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When The Plan doesn’t quite go to plan: The trials and tribulations of tagging Mantas

By Lauren Peel, 27th November 2017

Part I

This month, the Seychelles Manta Ray Project Team at the D’Arros Research Centre had three satellite tags to deploy on manta rays and we were beyond excited to get them in the water. These tags provide critical information about how widely reef manta rays are travelling throughout Seychelles and after successfully deploying the first two tags on females in the region last year, we couldn’t wait to deploy our new ones and see where the next mantas would take us.

Lauren Peel Manta Research ID shot

Manta ray #0077 (Medusa) was the second female reef manta ray to be satellite tagged at D’Arros Island as part of this research. Photo © Guy Stevens | Save Our Seas Foundation.

On day one of the 2017 fieldtrip, the team sat down to discuss our tagging strategy for the month and we decided that we would target two mature males and a mature female at the manta cleaning station just north of the island. Previously collected tracking data had suggested that larger individuals travel further from D’Arros Island more frequently than juveniles and would therefore be most likely to reveal the full extent of the species distribution from D’Arros, and the cleaning station would provide the ideal opportunity for us to approach near-stationary mantas to deploy the tags; all we had to do was wait for the mantas to come to us. It seemed simple enough!

With lots of manta activity being observed at the cleaning station and the same plan working perfectly last year, we began our manta dives and waited for the right individuals to arrive. Day after day, we would take our tags down to the reef and they would sit eagerly on the sand. Calibrated, ready and waiting…and waiting…and waiting. Before we knew it, we were half way through November and still had all three tags with us. Not ideal; we were now rarely seeing mantas at the cleaning station as the cold, green waters of the south-east monsoon continued to remain around the island. We realised quickly that we needed a new plan.

Lauren Peel Manta Research Seychelles

Project Leader Lauren Peel readies a satellite tag at the cleaning station, waiting for the right manta to arrive. Photo by Ryan Daly | © Save Our Seas Foundation

Despite seeing very few mantas on our dives, our island surveys were turning out to be highly productive with feeding events being witnessed daily and numerous large mantas seen cruising at the surface through patches of plankton. Dr Ryan Daly, Research Director of Save Our Seas Foundation’s D’Arros Research Centre and Supervisor for the Project, suggested that we attempt to deploy the tags on the feeding individuals rather than those cleaning at the station. Although it is a more difficult process, we were at least encountering mantas worthy of tagging at the surface, so we decided that we would go for it. Ryan would deploy the first two tags in this way, and I would continue to wait for a mature female at the cleaning station. This would be my first satellite tag deployment, and the cleaning station provided a much more controlled environment for tagging.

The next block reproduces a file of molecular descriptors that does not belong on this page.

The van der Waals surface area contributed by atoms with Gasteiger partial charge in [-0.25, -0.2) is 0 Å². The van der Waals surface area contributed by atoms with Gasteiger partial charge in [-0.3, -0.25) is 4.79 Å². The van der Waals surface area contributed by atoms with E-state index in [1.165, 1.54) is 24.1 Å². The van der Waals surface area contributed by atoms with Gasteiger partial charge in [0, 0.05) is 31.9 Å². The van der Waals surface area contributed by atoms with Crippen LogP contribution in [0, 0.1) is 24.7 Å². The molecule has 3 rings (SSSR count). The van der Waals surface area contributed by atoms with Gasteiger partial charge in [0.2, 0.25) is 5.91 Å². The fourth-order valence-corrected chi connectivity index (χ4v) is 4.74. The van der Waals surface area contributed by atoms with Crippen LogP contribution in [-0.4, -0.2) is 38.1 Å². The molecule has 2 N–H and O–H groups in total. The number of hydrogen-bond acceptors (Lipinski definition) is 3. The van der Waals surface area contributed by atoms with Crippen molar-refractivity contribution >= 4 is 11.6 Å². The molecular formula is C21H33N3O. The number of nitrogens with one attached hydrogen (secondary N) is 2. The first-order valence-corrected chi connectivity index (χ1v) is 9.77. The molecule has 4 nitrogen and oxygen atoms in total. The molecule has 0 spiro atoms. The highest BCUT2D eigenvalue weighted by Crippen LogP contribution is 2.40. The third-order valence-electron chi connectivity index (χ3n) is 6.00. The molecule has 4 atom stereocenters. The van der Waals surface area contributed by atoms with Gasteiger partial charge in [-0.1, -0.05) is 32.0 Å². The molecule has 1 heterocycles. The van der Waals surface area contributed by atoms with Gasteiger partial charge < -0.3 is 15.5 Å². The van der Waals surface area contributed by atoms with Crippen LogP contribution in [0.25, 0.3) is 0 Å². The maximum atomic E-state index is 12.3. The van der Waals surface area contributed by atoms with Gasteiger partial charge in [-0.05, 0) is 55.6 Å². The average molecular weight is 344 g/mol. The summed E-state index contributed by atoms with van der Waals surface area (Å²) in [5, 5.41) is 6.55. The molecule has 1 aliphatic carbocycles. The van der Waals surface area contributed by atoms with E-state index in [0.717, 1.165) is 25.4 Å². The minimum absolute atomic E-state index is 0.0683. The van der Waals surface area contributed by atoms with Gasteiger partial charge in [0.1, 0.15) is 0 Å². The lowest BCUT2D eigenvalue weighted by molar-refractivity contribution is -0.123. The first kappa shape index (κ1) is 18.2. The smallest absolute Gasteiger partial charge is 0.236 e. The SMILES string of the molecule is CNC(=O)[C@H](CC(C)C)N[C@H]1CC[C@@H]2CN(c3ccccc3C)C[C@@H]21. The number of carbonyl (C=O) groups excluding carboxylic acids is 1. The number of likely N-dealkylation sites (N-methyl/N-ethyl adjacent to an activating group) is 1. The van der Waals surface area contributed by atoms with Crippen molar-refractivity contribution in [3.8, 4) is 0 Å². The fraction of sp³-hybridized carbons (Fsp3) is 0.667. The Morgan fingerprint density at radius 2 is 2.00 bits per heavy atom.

Lauren Peel Manta Research Seychelles

Mouth wide open, this manta ray is feeding on plankton at the surface in waters off of D’Arros Island. Photo by Lauren Peel | © Save Our Seas Foundation

On November 17th ­Plan B was tested, and two mature male mantas left D’Arros Island with newly deployed satellite tags. Ryan had done a fantastic job and the team was ecstatic! We were certain that we would encounter a large female for the last tag at the cleaning station within the next few days; surely the forecasted change in wind direction would increase the manta activity? We returned back to the lab with big smiles on our faces after a successful day in the field, and overnight, the wind most certainly changed…

Stay tuned for Part II

Lauren Peel Manta Research Seychelles Tagging

[Image 4 – Dr Ryan Daly approaches manta ray #0044 [Pinguino] with a satellite tag in hand, and successfully deploys in moments later. Photo by Lauren Peel | © Save Our Seas Foundation

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